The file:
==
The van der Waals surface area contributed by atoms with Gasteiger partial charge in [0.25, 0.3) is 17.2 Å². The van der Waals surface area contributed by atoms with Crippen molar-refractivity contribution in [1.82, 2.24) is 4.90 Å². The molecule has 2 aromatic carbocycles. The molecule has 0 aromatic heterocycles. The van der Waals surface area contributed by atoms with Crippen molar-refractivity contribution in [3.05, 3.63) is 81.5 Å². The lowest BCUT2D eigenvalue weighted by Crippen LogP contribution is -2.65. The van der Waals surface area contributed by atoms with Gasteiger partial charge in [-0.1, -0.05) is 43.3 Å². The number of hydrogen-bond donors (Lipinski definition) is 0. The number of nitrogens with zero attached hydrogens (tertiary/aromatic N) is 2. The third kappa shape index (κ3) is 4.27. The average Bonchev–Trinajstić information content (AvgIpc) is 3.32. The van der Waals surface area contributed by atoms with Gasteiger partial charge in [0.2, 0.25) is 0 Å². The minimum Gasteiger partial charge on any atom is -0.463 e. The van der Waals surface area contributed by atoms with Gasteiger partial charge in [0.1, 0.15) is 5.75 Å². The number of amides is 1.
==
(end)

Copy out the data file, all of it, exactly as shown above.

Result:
The van der Waals surface area contributed by atoms with Gasteiger partial charge in [0.25, 0.3) is 17.2 Å². The van der Waals surface area contributed by atoms with Crippen molar-refractivity contribution in [1.82, 2.24) is 4.90 Å². The molecule has 2 aromatic carbocycles. The molecule has 0 aromatic heterocycles. The van der Waals surface area contributed by atoms with Crippen molar-refractivity contribution in [3.05, 3.63) is 81.5 Å². The lowest BCUT2D eigenvalue weighted by Crippen LogP contribution is -2.65. The van der Waals surface area contributed by atoms with Gasteiger partial charge in [-0.1, -0.05) is 43.3 Å². The number of hydrogen-bond donors (Lipinski definition) is 0. The number of nitrogens with zero attached hydrogens (tertiary/aromatic N) is 2. The third kappa shape index (κ3) is 4.27. The average Bonchev–Trinajstić information content (AvgIpc) is 3.32. The van der Waals surface area contributed by atoms with Gasteiger partial charge in [0.2, 0.25) is 0 Å². The minimum Gasteiger partial charge on any atom is -0.463 e. The van der Waals surface area contributed by atoms with Gasteiger partial charge in [0.1, 0.15) is 5.75 Å². The number of amides is 1.